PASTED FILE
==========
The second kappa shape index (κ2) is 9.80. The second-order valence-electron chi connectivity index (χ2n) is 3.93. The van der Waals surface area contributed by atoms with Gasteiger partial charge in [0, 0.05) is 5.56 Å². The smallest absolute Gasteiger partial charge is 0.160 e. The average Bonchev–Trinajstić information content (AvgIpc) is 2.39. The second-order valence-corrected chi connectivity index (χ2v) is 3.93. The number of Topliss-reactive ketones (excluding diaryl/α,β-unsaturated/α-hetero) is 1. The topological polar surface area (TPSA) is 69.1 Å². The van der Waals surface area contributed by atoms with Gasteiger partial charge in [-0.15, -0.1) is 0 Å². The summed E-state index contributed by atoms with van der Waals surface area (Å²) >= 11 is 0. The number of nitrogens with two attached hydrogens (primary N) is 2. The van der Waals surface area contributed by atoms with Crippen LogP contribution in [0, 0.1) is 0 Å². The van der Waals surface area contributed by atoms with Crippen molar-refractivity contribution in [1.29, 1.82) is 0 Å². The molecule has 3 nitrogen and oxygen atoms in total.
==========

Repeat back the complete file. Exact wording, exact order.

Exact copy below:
The second kappa shape index (κ2) is 9.80. The second-order valence-electron chi connectivity index (χ2n) is 3.93. The van der Waals surface area contributed by atoms with Gasteiger partial charge in [0, 0.05) is 5.56 Å². The smallest absolute Gasteiger partial charge is 0.160 e. The average Bonchev–Trinajstić information content (AvgIpc) is 2.39. The second-order valence-corrected chi connectivity index (χ2v) is 3.93. The number of Topliss-reactive ketones (excluding diaryl/α,β-unsaturated/α-hetero) is 1. The topological polar surface area (TPSA) is 69.1 Å². The van der Waals surface area contributed by atoms with Gasteiger partial charge in [-0.15, -0.1) is 0 Å². The summed E-state index contributed by atoms with van der Waals surface area (Å²) >= 11 is 0. The number of nitrogens with two attached hydrogens (primary N) is 2. The van der Waals surface area contributed by atoms with Crippen LogP contribution in [0, 0.1) is 0 Å². The van der Waals surface area contributed by atoms with Crippen molar-refractivity contribution in [1.29, 1.82) is 0 Å². The molecule has 3 nitrogen and oxygen atoms in total.